»» Cough medicines with codeine are examples of Schedule V drugs.

When the DEA Administrator has determined that a drug or other substance should be controlled, decontrolled,  or rescheduled, a proposal to take action is published in the Federal Register. The proposal invites all interested persons to file comments with the DEA and may also request a hearing with the DEA. If no hearing is requested, the DEA will evaluate all com- ments received and publish a final order in the Federal Register, controlling the drug as proposed or with modifications based upon the written comments filed. This order will set the effective dates for imposing the various requirements of the   CSA.

If a hearing is requested, the DEA will enter into discussions  with the party or parties requesting a hearing in an attempt to narrow the issue for litigation. If necessary, a hearing will then be held before an Administrative Law Judge. The judge will   take evidence on factual issues and hear arguments on legal questions regarding the control of the drug. Depending on the scope and complexity of the issues, the hearing may be brief or quite extensive. The Administrative Law Judge, at the close of the hearing, prepares findings of fact and conclusions of law and a recommended decision that is submitted to the DEA Administra- tor. The DEA Administrator will review these documents, as well  as the underlying material, and prepare his/her own findings of fact and conclusions of law (which may or may not be the same   as those drafted by the Administrative Law Judge). The DEA Administrator then publishes a final order in the Federal Register either scheduling the drug or other substance or declining to do so.

Once the final order is published in the Federal Register, inter- ested parties have 30 days to appeal to a U.S. Court of Appeals to challenge the order. Findings of fact by the Administrator  are deemed conclusive if supported by “substantial evidence.” The order imposing controls is not stayed during the appeal, however, unless so ordered by the Court

Emergency or Temporary Scheduling

The CSA wasamendedby theComprehensive Crime Control Actof 1984.ThisActincludedaprovisionwhichallowstheDEAAdministra- tor to place a substance, on a temporary basis, into   Schedule I, when necessary, to avoid an imminent hazard to the public safety.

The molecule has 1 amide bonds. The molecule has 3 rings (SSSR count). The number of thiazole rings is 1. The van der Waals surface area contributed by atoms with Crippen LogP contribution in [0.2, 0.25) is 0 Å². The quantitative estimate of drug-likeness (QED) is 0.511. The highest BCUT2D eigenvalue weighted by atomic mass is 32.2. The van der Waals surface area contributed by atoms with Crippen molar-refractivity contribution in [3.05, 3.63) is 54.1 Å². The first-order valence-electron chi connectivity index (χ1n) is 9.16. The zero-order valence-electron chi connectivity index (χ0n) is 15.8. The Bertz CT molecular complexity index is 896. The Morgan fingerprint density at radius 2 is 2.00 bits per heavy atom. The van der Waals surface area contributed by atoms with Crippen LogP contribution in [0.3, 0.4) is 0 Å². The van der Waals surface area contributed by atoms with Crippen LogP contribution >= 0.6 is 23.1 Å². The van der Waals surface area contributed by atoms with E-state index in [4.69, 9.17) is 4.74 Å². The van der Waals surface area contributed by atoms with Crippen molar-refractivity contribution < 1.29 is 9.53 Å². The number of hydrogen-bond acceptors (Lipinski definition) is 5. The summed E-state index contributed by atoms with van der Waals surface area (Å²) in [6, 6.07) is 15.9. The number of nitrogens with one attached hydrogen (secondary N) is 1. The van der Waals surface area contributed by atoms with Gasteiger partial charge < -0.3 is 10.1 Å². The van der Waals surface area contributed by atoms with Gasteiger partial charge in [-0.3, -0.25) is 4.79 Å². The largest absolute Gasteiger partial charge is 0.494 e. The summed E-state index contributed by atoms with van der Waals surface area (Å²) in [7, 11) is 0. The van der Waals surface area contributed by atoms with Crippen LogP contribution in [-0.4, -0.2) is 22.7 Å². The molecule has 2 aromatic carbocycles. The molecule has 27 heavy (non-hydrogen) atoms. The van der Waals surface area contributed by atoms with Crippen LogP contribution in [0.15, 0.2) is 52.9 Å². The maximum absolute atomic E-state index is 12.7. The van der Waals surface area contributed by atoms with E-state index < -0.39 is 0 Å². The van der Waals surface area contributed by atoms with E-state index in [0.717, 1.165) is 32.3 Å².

This emergency scheduling authority permits the scheduling of  a substance which is not currently controlled, is being abused, and is a risk to the public health while the formal rulemaking procedures described in the CSA are being conducted. This emergency scheduling applies only to substances with no accepted medical use.

A temporary scheduling order may be issued for one year with a possible extension of up to six months if formal scheduling procedures have been initiated. The notice of intent and order are published in the Federal Register, as are the proposals and orders for formal scheduling. [21 U.S.C. § 811 (h)]

Controlled  Substance analogues

A new class of substances was created by the Anti-Drug Abuse Act of 1986. Controlled substance analogues are substances that are not controlled substances, but may be found in illicit trafficking. They are structurally or pharmacologically similar to Schedule I or II controlled substances and have no legitimate medical use. A substance that meets the definition of a  controlled substance analogue and is intended for human consump- tion is treated under the CSA as if it were a controlled substance in Schedule I. [21 U.S.C. § 802(32), 21 U.S.C. § 813]

International treaty obligations

United States treaty obligations may require that a drug or other substance be controlled under the CSA, or rescheduled if existing controls are less stringent than those required by a treaty. The procedures for these scheduling actions are found in Section 201 (d)of the Act. [21 U.S.C. § 811 (d)]

The United States is a party to the Single Convention on Narcotic Drugs of 1961, which was designed to establish effective control over international and domestic traffic in narcotics, coca leaf, cocaine, and cannabis. A second treaty, the Convention on Psychotropic Substances of 1971, which entered into force in 1976 and was ratified by Congress in 1980, is designed to establish comparable control over stimulants, depressants, and hallucinogens.

Download the Complete DEA Drugs of Abuse Resource Guide